View all posts by Sandro Pereira

BizTalk Server Visual Studio project: attempted re-targeting of the project has been canceled.

BizTalk Server Visual Studio project: attempted re-targeting of the project has been canceled.

Yesterday while I was trying to configure a new BizTalk Server RosettaNet project in a client, I found a curious new error/issue while copying the BizTalk Server solution into the client development environment. After I copied the project to the development environment, I tried to open the BizTalk Server Visual Studio solution, and I got the following warning:

The C# project “ is targeting “.NETFramework, Version=v4.7.2”, which is not installed on this machine. To proceed, select an option below.

Knowing that we didn’t have .NET Framework 4.7.2, I chose the first option, but we endup getting the following error:

Attempted re-targeting of the project has been canceled. BizTalk Server 2016 Developer Tools only supports targeting ‘.Net.Framework 4.6.x’ and above.

Cause

This error/issue first happened because I thought our environment (client environment) was already using BizTalk Server 2020, and I developed the project locally using that version. BizTalk Server 2020 uses .NET Framework 4.7.3 or above by default. This was not the case. Our environment is still BizTalk Server 2016, and that is why when I tried to open the BizTalk Server Visual Studio solution, it asked me to re-target the project.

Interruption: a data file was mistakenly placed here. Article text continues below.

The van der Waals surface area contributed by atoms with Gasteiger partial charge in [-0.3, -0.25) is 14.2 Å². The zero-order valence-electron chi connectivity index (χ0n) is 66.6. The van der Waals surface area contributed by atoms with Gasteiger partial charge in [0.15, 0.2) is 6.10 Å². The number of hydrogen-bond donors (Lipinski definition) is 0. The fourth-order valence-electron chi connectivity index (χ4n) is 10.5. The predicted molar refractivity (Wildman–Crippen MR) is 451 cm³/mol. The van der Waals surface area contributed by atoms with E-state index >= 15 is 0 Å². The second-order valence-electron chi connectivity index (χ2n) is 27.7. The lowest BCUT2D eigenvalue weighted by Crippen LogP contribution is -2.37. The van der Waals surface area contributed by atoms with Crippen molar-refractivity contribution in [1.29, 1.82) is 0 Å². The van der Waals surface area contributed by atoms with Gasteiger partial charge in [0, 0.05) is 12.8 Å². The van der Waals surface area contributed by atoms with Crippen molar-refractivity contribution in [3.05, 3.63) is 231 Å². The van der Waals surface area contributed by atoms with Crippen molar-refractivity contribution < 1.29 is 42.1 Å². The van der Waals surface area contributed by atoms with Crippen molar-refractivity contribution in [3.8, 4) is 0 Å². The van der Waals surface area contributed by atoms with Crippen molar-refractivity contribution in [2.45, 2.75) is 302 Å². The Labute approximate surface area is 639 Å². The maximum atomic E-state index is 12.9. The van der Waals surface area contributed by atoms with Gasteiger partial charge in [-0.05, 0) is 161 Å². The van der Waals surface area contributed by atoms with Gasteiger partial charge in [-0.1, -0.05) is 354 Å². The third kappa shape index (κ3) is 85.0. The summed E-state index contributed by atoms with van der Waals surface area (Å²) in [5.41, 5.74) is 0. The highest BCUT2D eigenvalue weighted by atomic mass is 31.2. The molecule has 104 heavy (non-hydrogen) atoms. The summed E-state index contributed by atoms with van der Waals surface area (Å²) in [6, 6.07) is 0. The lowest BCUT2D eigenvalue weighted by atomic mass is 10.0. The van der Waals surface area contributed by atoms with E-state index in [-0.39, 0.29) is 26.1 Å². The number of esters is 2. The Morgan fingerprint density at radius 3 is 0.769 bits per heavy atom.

Normally, we don’t have a problem doing this if we can move from a previous version to a higher version, like, for example, from BizTalk Server 2016 to BizTalk Server 2020. In this case, it was a downgrade, and I don’t really know why he presented me with 4.5.2 instead of 4.6, which is the “official” version of BizTalk Server 2016.

Nevertheless, I was not able to do it or workaround this directly on Visual Studio.

Solution

To solve this issue is quite very simple:

  • Go to the project folder and open the *.btproj file with Notepad or Notepad++
  • And change the TargetFrameworkVersion from 4.7.2 to 4.6.

After these steps, I was able to open the BizTalk Server Visual Studio solution in our dev environment.

Hope you find this helpful! So, if you liked the content or found it useful and want to help me write more, you can buy (or help me buy) my son a Star Wars Lego! 

Author: Sandro Pereira

Sandro Pereira lives in Portugal and works as a consultant at DevScope. In the past years, he has been working on implementing Integration scenarios both on-premises and cloud for various clients, each with different scenarios from a technical point of view, size, and criticality, using Microsoft Azure, Microsoft BizTalk Server and different technologies like AS2, EDI, RosettaNet, SAP, TIBCO etc.